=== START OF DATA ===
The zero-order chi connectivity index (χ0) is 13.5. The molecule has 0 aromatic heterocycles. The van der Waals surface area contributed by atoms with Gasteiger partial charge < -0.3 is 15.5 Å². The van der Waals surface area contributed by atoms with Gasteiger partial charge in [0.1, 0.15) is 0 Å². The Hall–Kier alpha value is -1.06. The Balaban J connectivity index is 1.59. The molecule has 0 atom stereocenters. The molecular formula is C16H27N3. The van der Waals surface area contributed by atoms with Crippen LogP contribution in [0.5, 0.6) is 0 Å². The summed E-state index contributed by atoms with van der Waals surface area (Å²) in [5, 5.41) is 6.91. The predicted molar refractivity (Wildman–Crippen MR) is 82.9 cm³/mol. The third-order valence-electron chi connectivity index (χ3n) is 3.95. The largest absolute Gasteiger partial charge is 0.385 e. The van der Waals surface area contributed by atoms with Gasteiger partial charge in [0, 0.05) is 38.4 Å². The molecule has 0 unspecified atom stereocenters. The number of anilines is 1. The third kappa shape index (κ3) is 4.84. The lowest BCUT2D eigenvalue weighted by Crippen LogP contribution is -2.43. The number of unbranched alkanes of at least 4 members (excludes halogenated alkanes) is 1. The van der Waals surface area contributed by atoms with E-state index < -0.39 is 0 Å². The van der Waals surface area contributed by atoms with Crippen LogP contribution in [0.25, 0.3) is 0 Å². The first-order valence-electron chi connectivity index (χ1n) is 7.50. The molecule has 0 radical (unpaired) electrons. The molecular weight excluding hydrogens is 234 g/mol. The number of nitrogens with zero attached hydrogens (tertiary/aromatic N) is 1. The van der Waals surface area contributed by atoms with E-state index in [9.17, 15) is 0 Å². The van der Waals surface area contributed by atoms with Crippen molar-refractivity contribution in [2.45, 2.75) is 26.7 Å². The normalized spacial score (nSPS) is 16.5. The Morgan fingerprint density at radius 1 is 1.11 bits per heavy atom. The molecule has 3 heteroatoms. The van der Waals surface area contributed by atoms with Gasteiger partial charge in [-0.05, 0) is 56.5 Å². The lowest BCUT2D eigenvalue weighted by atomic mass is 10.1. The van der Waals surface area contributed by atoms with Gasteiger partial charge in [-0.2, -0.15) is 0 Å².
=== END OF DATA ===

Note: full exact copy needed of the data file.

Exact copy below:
The zero-order chi connectivity index (χ0) is 13.5. The molecule has 0 aromatic heterocycles. The van der Waals surface area contributed by atoms with Gasteiger partial charge < -0.3 is 15.5 Å². The van der Waals surface area contributed by atoms with Gasteiger partial charge in [0.1, 0.15) is 0 Å². The Hall–Kier alpha value is -1.06. The Balaban J connectivity index is 1.59. The molecule has 0 atom stereocenters. The molecular formula is C16H27N3. The van der Waals surface area contributed by atoms with Crippen LogP contribution in [0.5, 0.6) is 0 Å². The summed E-state index contributed by atoms with van der Waals surface area (Å²) in [5, 5.41) is 6.91. The predicted molar refractivity (Wildman–Crippen MR) is 82.9 cm³/mol. The third-order valence-electron chi connectivity index (χ3n) is 3.95. The largest absolute Gasteiger partial charge is 0.385 e. The van der Waals surface area contributed by atoms with Gasteiger partial charge in [0, 0.05) is 38.4 Å². The molecule has 0 unspecified atom stereocenters. The number of anilines is 1. The third kappa shape index (κ3) is 4.84. The lowest BCUT2D eigenvalue weighted by Crippen LogP contribution is -2.43. The number of unbranched alkanes of at least 4 members (excludes halogenated alkanes) is 1. The van der Waals surface area contributed by atoms with E-state index < -0.39 is 0 Å². The van der Waals surface area contributed by atoms with Crippen LogP contribution in [0.25, 0.3) is 0 Å². The first-order valence-electron chi connectivity index (χ1n) is 7.50. The molecule has 0 radical (unpaired) electrons. The molecular weight excluding hydrogens is 234 g/mol. The number of nitrogens with zero attached hydrogens (tertiary/aromatic N) is 1. The van der Waals surface area contributed by atoms with E-state index in [9.17, 15) is 0 Å². The van der Waals surface area contributed by atoms with Crippen molar-refractivity contribution in [2.45, 2.75) is 26.7 Å². The normalized spacial score (nSPS) is 16.5. The Morgan fingerprint density at radius 1 is 1.11 bits per heavy atom. The molecule has 3 heteroatoms. The van der Waals surface area contributed by atoms with Gasteiger partial charge in [-0.05, 0) is 56.5 Å². The lowest BCUT2D eigenvalue weighted by atomic mass is 10.1. The van der Waals surface area contributed by atoms with Gasteiger partial charge in [-0.2, -0.15) is 0 Å².